I’ll let you in on a solid gold tip. This could save you tons of time and make tons of cash: test last year’s fundraising winner again this year.
This is true for all channels.
If it’s an email, test sending the message to the test audience again as a reminder. You could try with or without a little topper. Or with a reply-style subject line (re:) vs. a new one. So many options. If that works, try sending a third time.
You just might have a winner on your hands again this year, for very little work.
This article covers some of the main arguments in favour of repetition pretty well, but here’s a quick summary:
- Most people didn’t even notice you sent anything (think of how many marketing messages you’re getting at this time of year)
- People aren’t paying attention to you UNLESS you repeat yourself. Repetition is one of the key drivers of success in for-profit marketing comms!
- If a handful of people are complaining, develop a plan just for them (and remember, complaints can be a good thing)
One last tip: remember to focus your efforts right now on what will give you the biggest bang for your buck. Got an email list that responds well? Active Facebook community? Focus there first.
Quick thing first: If you signed up for my email list in the past week, it may not have worked. Please try signing up again! Sorry about that.
The ACLU is one of my favourites right now and their year-end video made me feel. I felt angry, I felt hopeful, and I felt part of something bigger.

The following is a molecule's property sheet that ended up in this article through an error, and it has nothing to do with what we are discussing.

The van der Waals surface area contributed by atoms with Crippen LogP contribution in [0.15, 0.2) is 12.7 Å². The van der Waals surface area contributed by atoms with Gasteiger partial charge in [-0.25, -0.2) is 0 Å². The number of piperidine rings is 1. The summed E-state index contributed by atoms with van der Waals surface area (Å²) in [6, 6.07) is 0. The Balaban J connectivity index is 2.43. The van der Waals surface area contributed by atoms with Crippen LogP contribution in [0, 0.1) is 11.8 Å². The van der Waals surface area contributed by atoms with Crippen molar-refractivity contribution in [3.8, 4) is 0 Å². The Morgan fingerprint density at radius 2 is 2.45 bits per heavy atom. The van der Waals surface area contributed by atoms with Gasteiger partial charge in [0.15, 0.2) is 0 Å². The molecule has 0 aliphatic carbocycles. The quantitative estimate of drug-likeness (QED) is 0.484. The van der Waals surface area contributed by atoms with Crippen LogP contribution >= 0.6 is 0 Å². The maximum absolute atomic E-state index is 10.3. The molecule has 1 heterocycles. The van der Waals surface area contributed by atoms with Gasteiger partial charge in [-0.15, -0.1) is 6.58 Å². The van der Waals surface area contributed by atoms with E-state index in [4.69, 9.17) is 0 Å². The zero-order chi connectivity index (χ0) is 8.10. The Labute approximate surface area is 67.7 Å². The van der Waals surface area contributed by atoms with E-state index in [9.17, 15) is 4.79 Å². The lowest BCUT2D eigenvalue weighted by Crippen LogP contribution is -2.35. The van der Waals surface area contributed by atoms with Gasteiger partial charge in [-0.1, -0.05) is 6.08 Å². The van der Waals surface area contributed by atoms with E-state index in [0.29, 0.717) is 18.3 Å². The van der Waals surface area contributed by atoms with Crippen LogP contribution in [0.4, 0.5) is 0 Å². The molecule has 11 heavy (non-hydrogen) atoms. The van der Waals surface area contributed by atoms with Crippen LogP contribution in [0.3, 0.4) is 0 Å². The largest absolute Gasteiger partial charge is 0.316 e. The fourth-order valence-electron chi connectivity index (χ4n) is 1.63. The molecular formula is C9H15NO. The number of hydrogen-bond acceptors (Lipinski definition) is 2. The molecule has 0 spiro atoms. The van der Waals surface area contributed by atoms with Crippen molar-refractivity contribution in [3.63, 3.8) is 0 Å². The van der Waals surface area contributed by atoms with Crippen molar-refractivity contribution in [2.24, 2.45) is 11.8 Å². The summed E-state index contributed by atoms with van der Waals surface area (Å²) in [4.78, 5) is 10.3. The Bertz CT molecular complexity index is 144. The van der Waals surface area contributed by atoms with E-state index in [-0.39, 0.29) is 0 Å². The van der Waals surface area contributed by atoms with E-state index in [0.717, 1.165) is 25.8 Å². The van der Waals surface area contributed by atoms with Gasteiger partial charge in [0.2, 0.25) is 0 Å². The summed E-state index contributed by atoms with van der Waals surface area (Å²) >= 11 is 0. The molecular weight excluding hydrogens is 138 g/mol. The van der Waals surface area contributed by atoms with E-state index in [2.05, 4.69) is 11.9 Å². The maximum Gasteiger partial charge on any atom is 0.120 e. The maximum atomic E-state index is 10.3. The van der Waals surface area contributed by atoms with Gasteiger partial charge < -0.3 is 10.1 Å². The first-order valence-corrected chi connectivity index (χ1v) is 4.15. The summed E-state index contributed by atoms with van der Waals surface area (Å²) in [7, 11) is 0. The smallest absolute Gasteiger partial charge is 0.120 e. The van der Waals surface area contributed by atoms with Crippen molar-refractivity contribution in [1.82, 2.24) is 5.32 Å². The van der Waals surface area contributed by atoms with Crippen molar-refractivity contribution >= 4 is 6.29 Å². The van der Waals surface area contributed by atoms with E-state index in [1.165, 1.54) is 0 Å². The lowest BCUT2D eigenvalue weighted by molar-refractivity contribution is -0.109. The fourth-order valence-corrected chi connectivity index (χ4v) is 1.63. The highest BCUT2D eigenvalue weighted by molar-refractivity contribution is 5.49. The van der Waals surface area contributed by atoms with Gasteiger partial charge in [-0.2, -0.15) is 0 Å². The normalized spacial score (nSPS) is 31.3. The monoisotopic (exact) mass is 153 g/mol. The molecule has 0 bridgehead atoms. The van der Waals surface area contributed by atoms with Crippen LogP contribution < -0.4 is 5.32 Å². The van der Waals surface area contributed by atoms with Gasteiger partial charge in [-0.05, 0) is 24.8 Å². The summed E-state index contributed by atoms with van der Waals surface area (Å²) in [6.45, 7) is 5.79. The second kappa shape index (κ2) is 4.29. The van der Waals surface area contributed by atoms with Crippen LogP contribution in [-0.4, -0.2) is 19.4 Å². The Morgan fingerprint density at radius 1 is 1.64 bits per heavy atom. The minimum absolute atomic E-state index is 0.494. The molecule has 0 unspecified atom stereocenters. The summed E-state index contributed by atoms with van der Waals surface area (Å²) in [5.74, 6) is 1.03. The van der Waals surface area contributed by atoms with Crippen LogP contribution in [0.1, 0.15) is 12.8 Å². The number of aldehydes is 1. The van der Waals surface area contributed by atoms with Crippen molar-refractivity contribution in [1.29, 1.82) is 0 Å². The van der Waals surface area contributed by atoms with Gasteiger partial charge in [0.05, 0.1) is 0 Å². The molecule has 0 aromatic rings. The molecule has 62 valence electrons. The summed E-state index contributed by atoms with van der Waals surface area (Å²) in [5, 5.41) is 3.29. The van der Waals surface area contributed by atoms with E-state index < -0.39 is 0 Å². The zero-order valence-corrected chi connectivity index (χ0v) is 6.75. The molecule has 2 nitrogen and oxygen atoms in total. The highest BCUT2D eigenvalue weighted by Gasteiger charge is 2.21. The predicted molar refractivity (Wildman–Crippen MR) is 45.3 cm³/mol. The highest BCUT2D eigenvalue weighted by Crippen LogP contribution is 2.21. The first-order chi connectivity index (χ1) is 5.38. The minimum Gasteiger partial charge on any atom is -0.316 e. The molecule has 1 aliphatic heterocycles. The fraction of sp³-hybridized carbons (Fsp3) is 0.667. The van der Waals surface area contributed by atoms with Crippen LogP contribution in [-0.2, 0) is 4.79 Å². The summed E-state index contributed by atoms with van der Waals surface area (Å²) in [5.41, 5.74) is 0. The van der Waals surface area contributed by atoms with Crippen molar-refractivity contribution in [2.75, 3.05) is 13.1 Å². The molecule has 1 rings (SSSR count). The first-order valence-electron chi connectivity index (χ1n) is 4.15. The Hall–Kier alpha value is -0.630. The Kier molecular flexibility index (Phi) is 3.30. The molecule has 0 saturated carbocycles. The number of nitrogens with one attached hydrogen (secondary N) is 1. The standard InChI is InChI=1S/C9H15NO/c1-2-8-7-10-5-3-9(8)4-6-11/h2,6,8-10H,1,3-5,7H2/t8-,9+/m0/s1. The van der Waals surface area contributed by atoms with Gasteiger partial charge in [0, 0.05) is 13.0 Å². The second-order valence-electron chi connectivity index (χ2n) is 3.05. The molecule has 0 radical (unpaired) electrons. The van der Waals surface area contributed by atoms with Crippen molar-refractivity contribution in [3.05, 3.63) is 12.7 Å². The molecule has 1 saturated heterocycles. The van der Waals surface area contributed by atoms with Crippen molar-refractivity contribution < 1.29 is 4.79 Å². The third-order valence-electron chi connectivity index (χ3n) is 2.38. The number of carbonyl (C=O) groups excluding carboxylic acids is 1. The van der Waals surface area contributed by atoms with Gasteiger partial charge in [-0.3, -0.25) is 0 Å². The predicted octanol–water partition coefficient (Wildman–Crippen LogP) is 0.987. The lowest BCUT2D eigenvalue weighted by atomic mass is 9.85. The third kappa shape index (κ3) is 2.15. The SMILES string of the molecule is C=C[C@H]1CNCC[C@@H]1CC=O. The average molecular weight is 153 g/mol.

Their whole year-end donation message starts with ‘Thank you’. Shit that’s great. They get their audience, and I’m sure this is going to cap off a fantastic year of work for them that their donors enabled.
Check it all out here.
(Thanks to Anne who tipped me off, this is so cool and great way to cap off the week!)
Buttons are an excellent way to get people to click and take action.
If you’re not on your work computer right now, you’re almost certainly reading this on your phone.
Most of your online stuff is being looked at on mobile phones right now.
You need to make it easy for people to take action. So put in a massive button when you want someone to do something.
Your supporters, especially donors, are older than you think – “young” donors right now are aged between 50 and 70, and we’re getting a lot better at using bigger fonts. But then we go and use text links or radio buttons all over the place and our sites look super 90s.
Put big buttons in to help out. And test out where to put them in.
Like this (don’t click any of them though, they don’t go anywhere):
The TLDR* version of this: your website isn’t about you and what you find important, it’s about the donor. Design your website for your donor.
This kind of thing shouldn’t need to be repeated over and over, but here we are.
Click here to read “Why Don’t Nonprofit Sites Convert?” over on Medium.
*You should still read it though
Most of us are entering crunch time right now, and will be flat out emailing our supporters until the year-end.
You have no legitimate excuse to not test* how well your email fundraising appeal will perform before you send it to everyone on your list.
Here’s a simple process I tend to use when I’m testing out emails:
- Write two or three different emails
- Send all three at exactly the same time to a small part of my list – enough to get a statistically significant result
- Project which one will perform the best**
- Test the top one or two again to a bigger audience to make sure it wasn’t a fluke (and ditch the worst performing one)
- Send to the full universe